Before Splendor, Gregg Araki was very focused on his brand of New Queer Cinema, where his characters focused on their angst, their dissatisfaction with the world, and a sense of highly quotable doom. In 1999, however, he decided to offer his spin on a candy-colored screwball comedy. Veronica’s relationship with Zed and Abel in Splendor nodded back to his thematic roots while being bright, fun and atypical.

The turn prompted an ongoing exploration for the director, who defied expectation again with the tense drama Mysterious Skin, and then again with the cheery stoner comedy Smiley Face. There are few cinematic areas Araki hasn’t covered over his almost 30-year career, other than some hard-core action and animated fare.

Kenneth Branagh’s Thor

For years, Kenneth Branagh was the man of Shakespeare. Any directorial turn that wasn’t written by the Bard saw him exploring similar themes in more modern contexts, like Dead Again or Peter’s Friends. Then, out of nowhere, he was tapped to helm Thor. The assignment, like Lynch’s Straight Story, was one that seemed apt yet surprising. Thor’s story reflected storylines and treatments from Branagh’s past like Hamlet and Frankenstein, but also thrust the director into new, heavily computer generated territory.

Now the actor/director has a much more expansive directorial career. From Thor, he moved to the action thriller Jack Ryan: Shadow Recruit, and his work will next screen in 2015’s Cinderella. The only downside to the openness that allowed him to nab the gig and move into other high-profile projects: that other filmmakers haven’t been extended the same faith.

Spike Lee’s 25th Hour

From film number one, Spike Lee focused on race. After the success of Do the Right Thing, he became Hollywood’s go-to director for films about African Americans and inner city struggles, from his commentary on race in Bamboozled, to exploring iconic figures like Malcolm X.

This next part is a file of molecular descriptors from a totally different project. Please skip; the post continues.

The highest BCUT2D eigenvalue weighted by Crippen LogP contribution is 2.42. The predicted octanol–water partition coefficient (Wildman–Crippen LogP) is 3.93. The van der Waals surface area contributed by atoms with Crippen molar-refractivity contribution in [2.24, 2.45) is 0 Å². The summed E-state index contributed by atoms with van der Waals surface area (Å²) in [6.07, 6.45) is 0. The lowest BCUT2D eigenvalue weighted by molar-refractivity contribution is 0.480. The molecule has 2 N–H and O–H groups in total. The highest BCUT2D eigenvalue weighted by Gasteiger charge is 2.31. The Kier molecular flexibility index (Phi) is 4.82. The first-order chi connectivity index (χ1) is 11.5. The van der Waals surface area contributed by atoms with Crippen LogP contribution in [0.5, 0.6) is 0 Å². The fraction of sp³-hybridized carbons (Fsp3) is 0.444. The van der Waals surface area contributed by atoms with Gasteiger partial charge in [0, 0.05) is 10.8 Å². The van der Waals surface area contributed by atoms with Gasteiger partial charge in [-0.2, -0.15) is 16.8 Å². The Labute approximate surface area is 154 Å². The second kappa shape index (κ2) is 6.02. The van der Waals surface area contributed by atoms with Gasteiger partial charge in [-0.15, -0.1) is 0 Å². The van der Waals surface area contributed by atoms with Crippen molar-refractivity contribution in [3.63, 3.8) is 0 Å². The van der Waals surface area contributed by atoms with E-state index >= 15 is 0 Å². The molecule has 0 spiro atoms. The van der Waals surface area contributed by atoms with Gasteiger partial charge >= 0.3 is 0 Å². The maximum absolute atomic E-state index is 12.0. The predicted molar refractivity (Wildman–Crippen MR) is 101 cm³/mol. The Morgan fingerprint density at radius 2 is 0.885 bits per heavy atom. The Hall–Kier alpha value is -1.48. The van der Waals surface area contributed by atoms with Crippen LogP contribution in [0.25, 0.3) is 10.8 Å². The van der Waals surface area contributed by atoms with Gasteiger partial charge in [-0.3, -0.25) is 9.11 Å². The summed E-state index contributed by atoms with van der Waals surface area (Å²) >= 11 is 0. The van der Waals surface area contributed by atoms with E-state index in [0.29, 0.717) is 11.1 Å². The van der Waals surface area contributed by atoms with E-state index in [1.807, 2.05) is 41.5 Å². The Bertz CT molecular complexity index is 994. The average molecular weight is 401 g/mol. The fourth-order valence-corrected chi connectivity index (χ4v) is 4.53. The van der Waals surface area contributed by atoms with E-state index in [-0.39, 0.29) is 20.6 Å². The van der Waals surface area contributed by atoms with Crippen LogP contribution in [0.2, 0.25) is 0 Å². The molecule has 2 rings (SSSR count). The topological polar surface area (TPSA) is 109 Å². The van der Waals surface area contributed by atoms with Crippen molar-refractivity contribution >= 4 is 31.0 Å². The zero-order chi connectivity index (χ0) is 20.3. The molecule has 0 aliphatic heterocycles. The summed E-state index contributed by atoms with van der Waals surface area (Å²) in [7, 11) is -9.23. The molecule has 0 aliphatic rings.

In the new millennium, however, he helmed what many called his (surprise) masterpiece: 25th Hour, about a white drug dealer who has one day left before a long prison sentence. Lee would challenge accounts that this was his most “accessible” film, especially in light of previous efforts starring actors like John Turturro and Danny Aiello. What looked like a shift in his filmmaking (that would continue with films like Inside Man and Oldboy) spoke more about racial barriers in the industry than actual thematic surprises.

Sidney Lumet’s The Wiz

Few directors boast careers as long as Sidney Lumet, whose first, breakout film was the classic 12 Angry Men, and last film was the crime drama Before the Devil Knows You’re Dead fifty years (and dozens of credits) later. For the most part, he focused on dramas that had some sliver of darkness. And then there was a racially unique musical, The Wiz.

When director John Badham left the production after disagreeing about the casting of Diana Ross (as a thirty-something playing the young Dorothy) producer Rob Cohen tapped Sidney Lumet, fresh from the likes of Dog Day Afternoon, Network, Equus (the story that would later inspire Harry Potter to drop trou onstage). It was a surprising turn by any account, and one rumored to be made for the director’s ability to stick to time and budgetary constraints. He did, however, have a familial tie to the production, even if his hiring seemed out of place: while the film was being shot, he was in his last year of marriage to Lena Horne’s (Glinda the Good) daughter, Gail.

Wes Craven’s Music of the Heart

Out of 29 film and television credits, 27 of Wes Craven’s projects are horror movies, one is an early skin flick under a presumed name (The Fireworks Woman, as Abe Snake), and one is a dramatic musical starring Meryl Streep. The 1999 film completely defies Craven expectation. Where one can see why Lynch would be interested in The Straight Story, there are no thematic ties between Craven’s horror work and his drama. The film is one of Hollywood’s typical white-savior narratives, starring one of the most accomplished actresses of all time, which earned Streep her twelfth Oscar nomination.

He wasn’t randomly picked for the gig. As EW reported in 2000, he leveraged his success with the Scream franchise to nab it. He even admitted that he’d “prefer my future movies not to involve fake blood,” but the desire never came to life, as he followed Scream 3 with four more horror features.

See also: John Carpenter’s Elvis